If a dancer is lucky, she can live in the hotel where she dances. But there are others who change from contract to contract and have to look for an apartment which isn't easy. Some live with friends. If a dancer works in changing countries every 2 or 3 months she will nearly always live in the hotel. To "live out of the suitcase" is an expression many dancers know only too well.

When a dancer arrives in a new town, very often she knows nobody. It happens therefore that the foreign dancers tend to stick together eventhough the constant competition is not very favourable for friendships. The late working hours make it very difficult to have normal social contacts. Dancers work at night, some until 5 AM, and sleep during the day.

Of course it's also important to learn the local language after some time. Very often a dancer is on her own and many of her daily contacts include people who speak nothing but Arabic or Turkish. To find local friends is not easy: Especially in Arab countries, men generally don't have "friendships" with women and they will see a dancer from the sexual point of view. The women on the other hand mistrust the foreigner and constantly expect her to do something scandalous.

But social control of a dancer is constant and gossip is a favourite passtime: Everybody knows where she has been, she can hardly leave her room without make-up. A dancer has to watch her reputation and even has to justify herself if she's wearing jeans for a change. Amera remarked that in the Lebanon it's very important to speak with the right people, wear the right costume, be seen at the right places...

It's generally recommended not to tell everybody that one is a dancer, as many people see this profession as unhonourable. Some dancers tell people that they are language teachers or journalists. And only when they know someone better they reveal their true profession.


From time to time rumours spread about the loads of money that a dance star earns. But if you're not Fifi, Amani or Asena, the situation is quite different: Even if one is paid well, dancing is not a way to get rich. Most of the income is spent immediately on new costumes, musicians, the folklore group, the hairdresser, tips.... The musician get paid not only for performances but also for rehearsals.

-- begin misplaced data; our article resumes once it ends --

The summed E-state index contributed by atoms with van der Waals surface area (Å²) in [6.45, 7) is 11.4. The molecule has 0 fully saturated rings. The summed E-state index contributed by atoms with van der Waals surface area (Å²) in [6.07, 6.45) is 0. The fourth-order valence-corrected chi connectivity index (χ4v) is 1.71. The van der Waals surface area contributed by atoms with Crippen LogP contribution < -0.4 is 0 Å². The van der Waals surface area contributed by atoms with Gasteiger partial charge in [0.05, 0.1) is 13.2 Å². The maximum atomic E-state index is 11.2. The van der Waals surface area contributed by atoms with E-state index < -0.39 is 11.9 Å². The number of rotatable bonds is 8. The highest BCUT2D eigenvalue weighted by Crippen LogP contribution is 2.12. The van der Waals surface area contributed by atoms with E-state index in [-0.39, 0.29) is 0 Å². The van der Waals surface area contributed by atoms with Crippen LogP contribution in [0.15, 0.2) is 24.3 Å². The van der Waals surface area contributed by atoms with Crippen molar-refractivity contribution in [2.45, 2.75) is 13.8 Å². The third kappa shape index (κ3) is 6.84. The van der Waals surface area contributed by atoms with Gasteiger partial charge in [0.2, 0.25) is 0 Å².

And then there's the rent for the bus and driver to bring the whole bunch to the parties.

With a contract at a hotel a dancer typically works 6 nights a week, wearing 3 different costumes every evening. Which means that she needs to have at least 18 different costumes for variety. This is where she spends a lot of money! Another possibility is to work at 4 to 5 weddings and other parties every night. But very often the additional jobs at weddings pay more than for example the fix engagement at a nightclub and therefore help to make a living.

While it was possible to earn quite good money through the 80ies and 90ies, some places now prefer cheaper (in every sense) dancers to the better, more expensive ones.

It can be generally said that business is getting worse, even well known nightclubs are closing down. One of the reasons in Egypt is the political and religious climate. But the taste of the audience has changed as well: Young people will rather go clubbing than go see a dance show. Fifi Abdo is blaming the "Russians" for the lowering prices - Russians being the synonym for all fair skinned foreigners, no matter whether they're form Rumania or the USA.

A day in the life of a dancer

The main activity of a dancer besides her performances is sleeping. First of all to relax from a long, exhausting night, second to be fresh for the next evening. If she's not dancing or sleeping, the dancer may visit her costume tailor, rehearse with her band, work on her choreographies or meet friends.